A lot of attention has been paid recently to negative interest rates in Europe and Japan, prompted by aggressive central bank policy designed to stimulate economic growth. As a result, savers and bond investors in Europe and Japan are, in some cases, having to pay interest rather than earn it on bank accounts, or get back less than they invested in certain bonds when they mature. The concept, though novel and untested, is the most ambitious attempt yet to force banks to lend money and encourage consumers to spend money rather than save it.
An event almost as unusual went largely unnoticed here in the US: the real, or inflation-adjusted, interest rate on the 10-year Treasury bond has gone negative. The 10-year US Treasury yield recently stood at 1.75%, below the 2.3% reading for the core Consumer Price Index, the primary gauge of US inflation. What makes this even more unusual is that, contrary to central bank policy in Europe and Japan, the US Federal Reserve actually raised interest rates in December.
So what is the bond market trying to tell us? In normal times – without such aggressive central bank intervention – the bond market would simply be signaling slower than expected economic growth and lower than anticipated inflation. But these are hardly normal times from an economic standpoint, so there may be more at work than meets the eye.
It’s entirely possible that the move toward negative interest rates in Europe and Japan, combined with the rising value of the US dollar, has prompted large global investors to move money into US markets to improve returns. That would push US bond prices up and interest rates down.
The US Federal Reserve may also be partly to blame. From the moment they raised interest rates in December, bond prices have surged, which is exactly the opposite of what would normally happen when interest rates rise. But the Federal Reserve only controls short-term interest rates and bonds are linked to longer term rates, so investors must believe that higher short-term rates will slow economic growth and cause longer term rates to decline. The Fed itself has supported this view in more recent meetings, explaining that slowing global economic growth suggests further interest rate increases will be limited until economic growth improves.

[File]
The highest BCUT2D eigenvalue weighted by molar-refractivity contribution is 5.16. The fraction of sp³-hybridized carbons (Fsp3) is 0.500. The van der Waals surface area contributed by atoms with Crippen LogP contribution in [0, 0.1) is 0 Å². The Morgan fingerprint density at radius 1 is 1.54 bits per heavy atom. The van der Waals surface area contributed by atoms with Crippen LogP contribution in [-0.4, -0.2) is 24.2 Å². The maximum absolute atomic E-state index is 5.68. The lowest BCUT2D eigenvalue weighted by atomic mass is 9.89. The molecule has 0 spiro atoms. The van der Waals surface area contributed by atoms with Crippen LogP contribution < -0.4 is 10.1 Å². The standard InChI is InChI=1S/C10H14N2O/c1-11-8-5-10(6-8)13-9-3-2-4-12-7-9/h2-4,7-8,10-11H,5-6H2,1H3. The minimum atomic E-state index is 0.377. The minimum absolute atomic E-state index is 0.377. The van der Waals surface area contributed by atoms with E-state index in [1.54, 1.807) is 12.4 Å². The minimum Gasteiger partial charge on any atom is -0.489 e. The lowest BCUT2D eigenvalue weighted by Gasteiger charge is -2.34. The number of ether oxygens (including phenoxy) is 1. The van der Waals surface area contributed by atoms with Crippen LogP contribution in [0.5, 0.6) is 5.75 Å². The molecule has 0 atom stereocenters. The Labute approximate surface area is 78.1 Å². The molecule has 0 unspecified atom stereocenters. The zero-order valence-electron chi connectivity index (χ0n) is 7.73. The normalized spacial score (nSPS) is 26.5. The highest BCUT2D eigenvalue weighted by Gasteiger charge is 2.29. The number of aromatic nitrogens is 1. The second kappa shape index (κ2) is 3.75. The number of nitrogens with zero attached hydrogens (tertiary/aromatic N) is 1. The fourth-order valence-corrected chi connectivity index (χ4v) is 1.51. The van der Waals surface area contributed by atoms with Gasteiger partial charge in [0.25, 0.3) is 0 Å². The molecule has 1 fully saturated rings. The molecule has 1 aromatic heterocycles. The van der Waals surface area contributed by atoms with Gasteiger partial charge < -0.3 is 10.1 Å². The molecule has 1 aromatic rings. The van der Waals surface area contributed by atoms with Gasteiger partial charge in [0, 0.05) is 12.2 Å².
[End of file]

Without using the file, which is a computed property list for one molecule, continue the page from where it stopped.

So it appears that almost everyone agrees that economic growth is slowing, but what about inflation? Is it really possible that consumer prices won’t increase even by 2% annually over the next 10 years? That seems unlikely, although deflationary forces remain strong at the moment. But if the price of oil and other commodities stabilize and rebound, it’s hard to see how inflation could stay low for long, unless that global economy slumps even further.
All of this gives us pause – first, about the bond market, and second, about stock market valuations. If interest rates are unnaturally low as a result of central bank policies, how can it make sense to lock up money for 10 years hoping to earn less than 2%? Yet if the bond market is correct – and bond investors are typically more insightful about economic growth than stock investors – then sluggish growth will continue to crimp corporate earnings, which makes stocks seem over-priced.
Once again, we’re back to hoping that central bankers are today’s super heroes. If they aren’t and prove merely human, we could all be in for a long slog when the bubble bursts.